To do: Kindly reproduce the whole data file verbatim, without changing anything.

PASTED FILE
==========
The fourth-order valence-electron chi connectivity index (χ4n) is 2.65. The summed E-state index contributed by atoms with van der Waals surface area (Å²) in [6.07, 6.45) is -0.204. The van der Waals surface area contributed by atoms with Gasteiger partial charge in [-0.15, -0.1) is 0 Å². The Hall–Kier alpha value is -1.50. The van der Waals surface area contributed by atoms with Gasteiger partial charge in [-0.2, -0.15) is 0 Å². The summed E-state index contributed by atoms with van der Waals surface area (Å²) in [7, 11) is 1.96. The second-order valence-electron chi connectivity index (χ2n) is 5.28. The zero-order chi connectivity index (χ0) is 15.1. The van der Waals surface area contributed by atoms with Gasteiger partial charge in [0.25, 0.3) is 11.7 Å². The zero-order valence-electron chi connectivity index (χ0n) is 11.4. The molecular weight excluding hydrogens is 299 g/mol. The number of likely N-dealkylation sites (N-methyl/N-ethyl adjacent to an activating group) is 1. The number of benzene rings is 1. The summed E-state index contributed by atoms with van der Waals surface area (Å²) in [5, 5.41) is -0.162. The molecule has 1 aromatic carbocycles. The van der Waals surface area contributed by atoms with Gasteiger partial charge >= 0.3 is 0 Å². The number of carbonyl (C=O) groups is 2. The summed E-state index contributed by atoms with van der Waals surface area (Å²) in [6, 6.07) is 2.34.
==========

The fourth-order valence-electron chi connectivity index (χ4n) is 2.65. The summed E-state index contributed by atoms with van der Waals surface area (Å²) in [6.07, 6.45) is -0.204. The van der Waals surface area contributed by atoms with Gasteiger partial charge in [-0.15, -0.1) is 0 Å². The Hall–Kier alpha value is -1.50. The van der Waals surface area contributed by atoms with Gasteiger partial charge in [-0.2, -0.15) is 0 Å². The summed E-state index contributed by atoms with van der Waals surface area (Å²) in [7, 11) is 1.96. The second-order valence-electron chi connectivity index (χ2n) is 5.28. The zero-order chi connectivity index (χ0) is 15.1. The van der Waals surface area contributed by atoms with Gasteiger partial charge in [0.25, 0.3) is 11.7 Å². The zero-order valence-electron chi connectivity index (χ0n) is 11.4. The molecular weight excluding hydrogens is 299 g/mol. The number of likely N-dealkylation sites (N-methyl/N-ethyl adjacent to an activating group) is 1. The number of benzene rings is 1. The summed E-state index contributed by atoms with van der Waals surface area (Å²) in [5, 5.41) is -0.162. The molecule has 1 aromatic carbocycles. The van der Waals surface area contributed by atoms with Gasteiger partial charge >= 0.3 is 0 Å². The number of carbonyl (C=O) groups is 2. The summed E-state index contributed by atoms with van der Waals surface area (Å²) in [6, 6.07) is 2.34.